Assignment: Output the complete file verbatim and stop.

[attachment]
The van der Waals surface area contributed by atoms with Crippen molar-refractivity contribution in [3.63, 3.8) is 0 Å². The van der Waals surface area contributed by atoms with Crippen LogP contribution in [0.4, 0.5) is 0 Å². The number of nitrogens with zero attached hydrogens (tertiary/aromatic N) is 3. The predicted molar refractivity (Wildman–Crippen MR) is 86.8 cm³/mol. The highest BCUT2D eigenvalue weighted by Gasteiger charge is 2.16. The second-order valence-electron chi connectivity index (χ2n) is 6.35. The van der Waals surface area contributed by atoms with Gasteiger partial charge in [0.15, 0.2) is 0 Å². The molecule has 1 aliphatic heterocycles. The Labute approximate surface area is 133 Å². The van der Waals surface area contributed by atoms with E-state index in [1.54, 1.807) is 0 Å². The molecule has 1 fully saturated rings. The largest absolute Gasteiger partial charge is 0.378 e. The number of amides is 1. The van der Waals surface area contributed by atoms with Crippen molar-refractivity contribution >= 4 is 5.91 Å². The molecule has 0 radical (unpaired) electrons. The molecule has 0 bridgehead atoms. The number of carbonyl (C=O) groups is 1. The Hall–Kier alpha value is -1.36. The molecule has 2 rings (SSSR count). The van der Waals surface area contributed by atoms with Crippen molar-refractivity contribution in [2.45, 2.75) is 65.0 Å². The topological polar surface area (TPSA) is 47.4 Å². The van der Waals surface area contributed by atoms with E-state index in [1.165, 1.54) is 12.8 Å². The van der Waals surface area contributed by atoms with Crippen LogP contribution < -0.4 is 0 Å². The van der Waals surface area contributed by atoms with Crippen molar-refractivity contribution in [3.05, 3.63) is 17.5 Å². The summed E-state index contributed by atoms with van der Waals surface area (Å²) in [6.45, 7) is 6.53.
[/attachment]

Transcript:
The van der Waals surface area contributed by atoms with Crippen molar-refractivity contribution in [3.63, 3.8) is 0 Å². The van der Waals surface area contributed by atoms with Crippen LogP contribution in [0.4, 0.5) is 0 Å². The number of nitrogens with zero attached hydrogens (tertiary/aromatic N) is 3. The predicted molar refractivity (Wildman–Crippen MR) is 86.8 cm³/mol. The highest BCUT2D eigenvalue weighted by Gasteiger charge is 2.16. The second-order valence-electron chi connectivity index (χ2n) is 6.35. The van der Waals surface area contributed by atoms with Gasteiger partial charge in [0.15, 0.2) is 0 Å². The molecule has 1 aliphatic heterocycles. The Labute approximate surface area is 133 Å². The van der Waals surface area contributed by atoms with E-state index in [1.54, 1.807) is 0 Å². The molecule has 1 fully saturated rings. The largest absolute Gasteiger partial charge is 0.378 e. The number of amides is 1. The van der Waals surface area contributed by atoms with Crippen molar-refractivity contribution >= 4 is 5.91 Å². The molecule has 0 radical (unpaired) electrons. The molecule has 0 bridgehead atoms. The number of carbonyl (C=O) groups is 1. The Hall–Kier alpha value is -1.36. The molecule has 2 rings (SSSR count). The van der Waals surface area contributed by atoms with Crippen molar-refractivity contribution in [2.45, 2.75) is 65.0 Å². The topological polar surface area (TPSA) is 47.4 Å². The van der Waals surface area contributed by atoms with E-state index in [1.165, 1.54) is 12.8 Å². The van der Waals surface area contributed by atoms with Crippen LogP contribution < -0.4 is 0 Å². The van der Waals surface area contributed by atoms with Crippen molar-refractivity contribution in [3.05, 3.63) is 17.5 Å². The summed E-state index contributed by atoms with van der Waals surface area (Å²) in [6.45, 7) is 6.53.